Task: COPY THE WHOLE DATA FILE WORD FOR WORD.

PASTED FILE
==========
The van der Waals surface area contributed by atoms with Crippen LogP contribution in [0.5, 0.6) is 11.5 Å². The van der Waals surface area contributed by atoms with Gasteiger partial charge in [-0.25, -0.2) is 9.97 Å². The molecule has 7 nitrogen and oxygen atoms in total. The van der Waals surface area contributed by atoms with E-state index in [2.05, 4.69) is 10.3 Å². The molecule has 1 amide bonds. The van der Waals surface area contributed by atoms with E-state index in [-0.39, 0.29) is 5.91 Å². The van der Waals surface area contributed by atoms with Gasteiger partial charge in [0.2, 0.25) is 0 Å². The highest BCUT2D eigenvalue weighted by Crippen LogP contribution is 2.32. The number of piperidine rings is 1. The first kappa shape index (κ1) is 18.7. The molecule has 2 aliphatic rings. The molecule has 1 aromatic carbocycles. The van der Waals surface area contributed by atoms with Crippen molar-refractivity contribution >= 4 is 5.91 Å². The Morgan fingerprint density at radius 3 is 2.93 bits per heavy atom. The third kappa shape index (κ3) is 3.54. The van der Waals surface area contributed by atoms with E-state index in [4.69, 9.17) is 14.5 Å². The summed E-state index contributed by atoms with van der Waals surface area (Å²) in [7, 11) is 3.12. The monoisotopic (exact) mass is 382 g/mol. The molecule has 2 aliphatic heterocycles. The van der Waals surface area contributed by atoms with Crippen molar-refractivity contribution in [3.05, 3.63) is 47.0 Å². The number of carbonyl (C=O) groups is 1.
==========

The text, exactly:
The van der Waals surface area contributed by atoms with Crippen LogP contribution in [0.5, 0.6) is 11.5 Å². The van der Waals surface area contributed by atoms with Gasteiger partial charge in [-0.25, -0.2) is 9.97 Å². The molecule has 7 nitrogen and oxygen atoms in total. The van der Waals surface area contributed by atoms with E-state index in [2.05, 4.69) is 10.3 Å². The molecule has 1 amide bonds. The van der Waals surface area contributed by atoms with E-state index in [-0.39, 0.29) is 5.91 Å². The van der Waals surface area contributed by atoms with Gasteiger partial charge in [0.2, 0.25) is 0 Å². The highest BCUT2D eigenvalue weighted by Crippen LogP contribution is 2.32. The number of piperidine rings is 1. The first kappa shape index (κ1) is 18.7. The molecule has 2 aliphatic rings. The molecule has 1 aromatic carbocycles. The van der Waals surface area contributed by atoms with Crippen molar-refractivity contribution >= 4 is 5.91 Å². The Morgan fingerprint density at radius 3 is 2.93 bits per heavy atom. The third kappa shape index (κ3) is 3.54. The van der Waals surface area contributed by atoms with E-state index in [4.69, 9.17) is 14.5 Å². The summed E-state index contributed by atoms with van der Waals surface area (Å²) in [7, 11) is 3.12. The monoisotopic (exact) mass is 382 g/mol. The molecule has 2 aliphatic heterocycles. The van der Waals surface area contributed by atoms with Crippen molar-refractivity contribution in [3.05, 3.63) is 47.0 Å². The number of carbonyl (C=O) groups is 1.